At the COP26 summit, representatives of 197 states thrashed out a global agreement on how to manage the climate crisis and prevent catastrophe. This agreement is the Glasgow Climate Pact. This Pact sends a clear signal to businesses: If you can innovate, commit to sustainability, and put a realistic plan in place to achieve Net Zero, the future is yours. Fail, and you risk extinction.
The Glasgow Climate Pact is an 8-page document that makes a series of intentional statements agreed upon by the parties of the 2015 Paris Agreement at COP26. The goal set at the Paris Accords was to limit global warming to 1.5C. The COP26 summit tried to keep this goal alive, and the Climate Pact sets a roadmap for the next few years and ‘critical decade’.
To keep 1.5 alive, the Pact states that: “limiting global warming to 1.5C requires rapid, deep and sustained reductions in global greenhouse gas emissions.”
The Pact quantifies these reductions, stating that emissions need to fall 45% by 2030 relative to 2010 levels, reaching net-zero by 2050.
In a first for this process, the Pact makes direct mention of coal and calls for: “accelerating efforts towards the phasedown of unabated coal power and phase-out of inefficient fossil fuel subsidies”
You may have heard about the widespread disappointment with ‘phasedown’ rather than ‘phase out’, and the qualifying language ‘unabated’ and ‘inefficient’ - this is a compromise resulting from the importance of coal power to developing economies.
Despite the watering down, this represents a clear momentum shift – fossil fuels are on their way out, likely to become ‘the next tobacco stock’. Companies like BP are already mobilizing to move away from fossil fuels entirely, and according to BusinessGreen, more than $24bn of financing could switch from fossil fuels to green energy next year.
The Pact also called upon parties to "consider further actions to reduce by 2030 non-carbon dioxide greenhouse gas emissions, including methane". This places further pressure on oil, gas, and agricultural companies to optimize their value chains. And, many countries have committed to a 30% reduction in methane emissions by 2030.
COP26 President Alok Sharma closed the summit saying:
“We can say with credibility that we have kept 1.5C within reach but its pulse is weak. It will only survive if we keep our promises, if we translate commitments into rapid action and if we deliver on the expectations set out in this Glasgow Climate Pact to increase ambition to 2030 and beyond.”
The private sector has a huge part to play in responding to the climate crisis. COP26 represented a milestone in the level of business engagement at the conference, with 8000 non-state actors signed up to the conference, of which 5000 were businesses.
Greg Conary, vice president of government affairs at Schneider Electric, described feeling that politicians from both sides of the aisle were there to speak to news cameras, arguing that the conference was a huge success, or that it was a disastrous failure, while it was business leaders who were walking past that circus to get something done.
Meanwhile, Nick Mabey, chief executive of environmental think tank E3G, argued that businesses are at the vanguard of climate action, saying:
“For the first 20 years of the climate problem, it was governments subsidizing green technologies and making markets with regulation. Then technology got in front of those regulations and now governments follow the technology and the markets.”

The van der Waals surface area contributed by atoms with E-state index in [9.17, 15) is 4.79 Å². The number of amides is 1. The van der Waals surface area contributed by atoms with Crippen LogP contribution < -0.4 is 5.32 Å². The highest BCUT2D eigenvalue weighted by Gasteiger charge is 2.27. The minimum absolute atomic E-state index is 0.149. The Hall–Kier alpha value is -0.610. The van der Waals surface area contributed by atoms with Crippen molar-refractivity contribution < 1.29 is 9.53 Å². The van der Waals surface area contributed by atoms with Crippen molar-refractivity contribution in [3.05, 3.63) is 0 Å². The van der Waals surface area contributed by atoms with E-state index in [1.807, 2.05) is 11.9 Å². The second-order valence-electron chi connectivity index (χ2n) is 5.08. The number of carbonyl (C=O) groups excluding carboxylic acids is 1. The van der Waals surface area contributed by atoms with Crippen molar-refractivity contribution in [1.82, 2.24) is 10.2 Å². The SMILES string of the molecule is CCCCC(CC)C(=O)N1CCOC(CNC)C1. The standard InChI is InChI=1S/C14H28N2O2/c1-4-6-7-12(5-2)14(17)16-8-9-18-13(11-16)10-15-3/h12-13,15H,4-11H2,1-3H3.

Savvy businesses will seek to continue to lead on sustainability and carbon neutrality. Wait for direction to come from policy and regulation, and you risk being left behind.
In 2019, net-zero pledges covered just 16% of the global economy; by 2021, nearly 70% had committed to net-zero by 2050. Developments at COP26 have accelerated the race to net zero. Companies are facing increasing pressure to get off the starting blocks in a real way.
Rishi Sunak pledged to ‘rewire’ the global financial system for net zero, and aims to make the UK the ‘world’s first net-zero aligned financial center’. UK- based companies must set out plans by 2023 for a transition to a low-carbon economy by 2050, including interim goals.
Investors are going to interrogate these plans, regulators are going to interrogate these plans, and the public are going to interrogate these plans. They must be realistic, and founded in science.
Assembling a net-zero plan can seem like a daunting task, but there are excellent resources for large and small businesses to join the race. The Science Based Targets Initiative launched the world’s first Net-Zero Standard during COP26.
“[The Standard] includes the guidance, criteria, and recommendations companies need to set science-based net-zero targets consistent with limiting global temperature rise to 1.5C.”
Green ambition and a bold, realistic net zero plan don’t just affect investor confidence and the bottom line – they affect recruitment too. In the current labour shortage, job-seekers want to work for companies who are on the right side of history, who are committed to innovation and net-zero.
A 2021 survey from IBM Institute for Business Value found that more than two-thirds of the workforce are more likely to apply for and accept jobs with environmentally and socially responsible organisations. Nearly half would accept a lower salary to work for such organizations.
And, according to a survey by recruiter Robert Walters, 34% of white collar professionals in the UK say they would turn down a job offer if a company’s environmental, sustainability or climate control values did not align with their own.
There is no doubt that the Green revolution is real, and is underway. Companies that are bold , forward looking and climate-positive will end up on top, attracting investment, talent, and having a part in building a sustainable world.